To demonstrate how easy it is to pull in file data on request by using the pair of classes defined in the previous section, it’s necessary to create the pertinent file and populate it with some trivial content. To make things shorter and easier to follow, I’ll be working with a file called “data.txt,” which is the default one used by the earlier “FileHandler” class.
The sample file looks like this:
s:83:"This content has been lazy-loaded from a remote resource via an anonymous function.";
As you can see, the target file now contains a simplistic serialized string (but it could be anything else, like an array, an object and so forth), which definitely doesn’t bear any further explanation. That was the boring part, so it’s time to show how to use the power of closures to lazy-load this string and drop it into the same template file used in the previous tutorial.
In case you don’t recall how this template looked, here it is:
Here is where things become really interesting, trust me. See the view field “$this->content” interspersed in the template’s main section? Well, in a typical use case, it should FIRST be populated with a dynamically-generated value (i.e. some database records) and then echoed to the screen. Thanks to the functionality of closures, though, it’s possible to delay this process until the template is actually rendered. If this sounds rather messy to you, make sure to peek at the following code snippet. It uses the previous “Serializer” and “FileHandler” classes to accomplish this.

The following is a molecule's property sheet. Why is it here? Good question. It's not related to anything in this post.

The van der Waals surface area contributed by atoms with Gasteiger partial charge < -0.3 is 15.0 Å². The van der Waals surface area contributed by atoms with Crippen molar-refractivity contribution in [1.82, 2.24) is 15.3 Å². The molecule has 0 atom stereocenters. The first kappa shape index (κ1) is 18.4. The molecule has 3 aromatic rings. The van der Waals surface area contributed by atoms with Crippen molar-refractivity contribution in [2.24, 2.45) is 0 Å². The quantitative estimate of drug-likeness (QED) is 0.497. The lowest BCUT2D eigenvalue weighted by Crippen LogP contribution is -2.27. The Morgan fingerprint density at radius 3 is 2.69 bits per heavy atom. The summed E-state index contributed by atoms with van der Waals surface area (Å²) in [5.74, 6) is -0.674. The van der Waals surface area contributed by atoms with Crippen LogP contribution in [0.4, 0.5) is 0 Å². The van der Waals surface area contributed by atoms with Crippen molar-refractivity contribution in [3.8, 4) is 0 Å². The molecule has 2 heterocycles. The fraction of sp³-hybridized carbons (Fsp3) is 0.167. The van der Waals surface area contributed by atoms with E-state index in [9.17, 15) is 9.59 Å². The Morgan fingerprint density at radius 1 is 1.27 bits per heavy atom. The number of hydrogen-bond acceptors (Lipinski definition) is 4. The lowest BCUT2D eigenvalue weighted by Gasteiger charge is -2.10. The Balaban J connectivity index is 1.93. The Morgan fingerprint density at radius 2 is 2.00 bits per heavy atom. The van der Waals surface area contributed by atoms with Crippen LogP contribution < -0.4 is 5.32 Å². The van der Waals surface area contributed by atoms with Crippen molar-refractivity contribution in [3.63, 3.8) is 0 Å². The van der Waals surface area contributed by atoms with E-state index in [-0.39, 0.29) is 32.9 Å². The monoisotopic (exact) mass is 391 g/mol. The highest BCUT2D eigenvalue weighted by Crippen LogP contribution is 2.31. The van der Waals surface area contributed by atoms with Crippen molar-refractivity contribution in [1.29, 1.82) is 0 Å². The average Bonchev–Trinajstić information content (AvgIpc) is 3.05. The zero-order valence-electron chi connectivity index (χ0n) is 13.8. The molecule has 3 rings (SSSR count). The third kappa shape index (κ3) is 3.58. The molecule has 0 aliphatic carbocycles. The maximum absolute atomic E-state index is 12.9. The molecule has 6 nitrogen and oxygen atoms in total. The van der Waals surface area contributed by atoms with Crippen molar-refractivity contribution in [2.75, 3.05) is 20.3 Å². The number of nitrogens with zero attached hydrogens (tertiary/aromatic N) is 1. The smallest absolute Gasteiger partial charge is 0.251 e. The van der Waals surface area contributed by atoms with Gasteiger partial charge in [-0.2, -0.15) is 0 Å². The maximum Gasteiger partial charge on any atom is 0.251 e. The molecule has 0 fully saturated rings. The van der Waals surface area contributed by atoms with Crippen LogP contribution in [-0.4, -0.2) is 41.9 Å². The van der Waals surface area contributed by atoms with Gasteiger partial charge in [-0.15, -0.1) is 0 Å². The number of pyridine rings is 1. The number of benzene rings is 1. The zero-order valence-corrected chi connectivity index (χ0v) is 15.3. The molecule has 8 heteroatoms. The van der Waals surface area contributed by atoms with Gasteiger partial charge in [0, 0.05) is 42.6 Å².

// include the autoloader and create an instance of it
// create a view object
// lazy load contents from a remote file and assign them to the 'content' field
// render the view template
There you have it. As shown above, once a view object is created, the aforementioned classes are wrapped inside a closure, which is then assigned to the corresponding “content” property. Finally, the view is dumped to the browser. This process generates the following output:
There you have it. Not only was the whole template rendered as expected, but the string placed in the “data.txt” file was retrieved on request and printed on screen.
Even though somewhat contrived, this example shows how to take advantage of anonymous functions for lazy-loading data from a persistence layer (in this case, a simple text file). So, go ahead and start discovering new and creative ways to spice up your OO applications with the functionality of closures. It’ll be a fun experience.
We've come to the end of this tutorial. But hopefully the journey has been instructive, as you learned how to use closures in the development of an extendable template system, which can be customized at will thanks to the number of interfaces that it implements.
As you just saw, a proper mixture of anonymous functions, along with a few basic classes, is all you need to set up a flexible structure -- a structure which allows you to parse template variables and execute different processes on request with remarkable ease.
To make a long story short: if you haven’t used closures before in your OO applications, or simply are looking new ways to get the most out of them, the code samples in this article should point you in the right direction.
See you in the next PHP development tutorial!
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